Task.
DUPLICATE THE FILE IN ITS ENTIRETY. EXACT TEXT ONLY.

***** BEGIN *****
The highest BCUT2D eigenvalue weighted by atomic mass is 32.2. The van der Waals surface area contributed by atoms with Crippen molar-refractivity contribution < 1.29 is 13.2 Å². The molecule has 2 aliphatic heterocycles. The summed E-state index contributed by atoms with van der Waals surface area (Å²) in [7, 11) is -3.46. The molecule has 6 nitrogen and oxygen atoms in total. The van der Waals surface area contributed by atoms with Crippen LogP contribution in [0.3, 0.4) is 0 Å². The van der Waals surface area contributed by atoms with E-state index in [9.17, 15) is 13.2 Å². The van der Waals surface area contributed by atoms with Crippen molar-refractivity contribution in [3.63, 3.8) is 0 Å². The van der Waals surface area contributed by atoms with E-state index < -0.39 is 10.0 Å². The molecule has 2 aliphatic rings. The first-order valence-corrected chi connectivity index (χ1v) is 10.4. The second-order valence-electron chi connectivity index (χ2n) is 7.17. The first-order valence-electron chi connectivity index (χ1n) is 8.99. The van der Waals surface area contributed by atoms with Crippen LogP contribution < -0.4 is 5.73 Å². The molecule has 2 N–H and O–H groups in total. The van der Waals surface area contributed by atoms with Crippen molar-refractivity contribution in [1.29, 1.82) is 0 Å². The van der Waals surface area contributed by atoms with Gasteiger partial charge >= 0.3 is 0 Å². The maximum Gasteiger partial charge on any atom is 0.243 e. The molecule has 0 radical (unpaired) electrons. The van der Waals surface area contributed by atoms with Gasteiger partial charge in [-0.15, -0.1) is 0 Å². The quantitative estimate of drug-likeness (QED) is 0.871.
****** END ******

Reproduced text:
The highest BCUT2D eigenvalue weighted by atomic mass is 32.2. The van der Waals surface area contributed by atoms with Crippen molar-refractivity contribution < 1.29 is 13.2 Å². The molecule has 2 aliphatic heterocycles. The summed E-state index contributed by atoms with van der Waals surface area (Å²) in [7, 11) is -3.46. The molecule has 6 nitrogen and oxygen atoms in total. The van der Waals surface area contributed by atoms with Crippen LogP contribution in [0.3, 0.4) is 0 Å². The van der Waals surface area contributed by atoms with E-state index in [9.17, 15) is 13.2 Å². The van der Waals surface area contributed by atoms with Crippen molar-refractivity contribution in [3.63, 3.8) is 0 Å². The van der Waals surface area contributed by atoms with E-state index < -0.39 is 10.0 Å². The molecule has 2 aliphatic rings. The first-order valence-corrected chi connectivity index (χ1v) is 10.4. The second-order valence-electron chi connectivity index (χ2n) is 7.17. The first-order valence-electron chi connectivity index (χ1n) is 8.99. The van der Waals surface area contributed by atoms with Crippen LogP contribution < -0.4 is 5.73 Å². The molecule has 2 N–H and O–H groups in total. The van der Waals surface area contributed by atoms with Crippen molar-refractivity contribution in [1.29, 1.82) is 0 Å². The van der Waals surface area contributed by atoms with Gasteiger partial charge >= 0.3 is 0 Å². The maximum Gasteiger partial charge on any atom is 0.243 e. The molecule has 0 radical (unpaired) electrons. The van der Waals surface area contributed by atoms with Gasteiger partial charge in [-0.15, -0.1) is 0 Å². The quantitative estimate of drug-likeness (QED) is 0.871.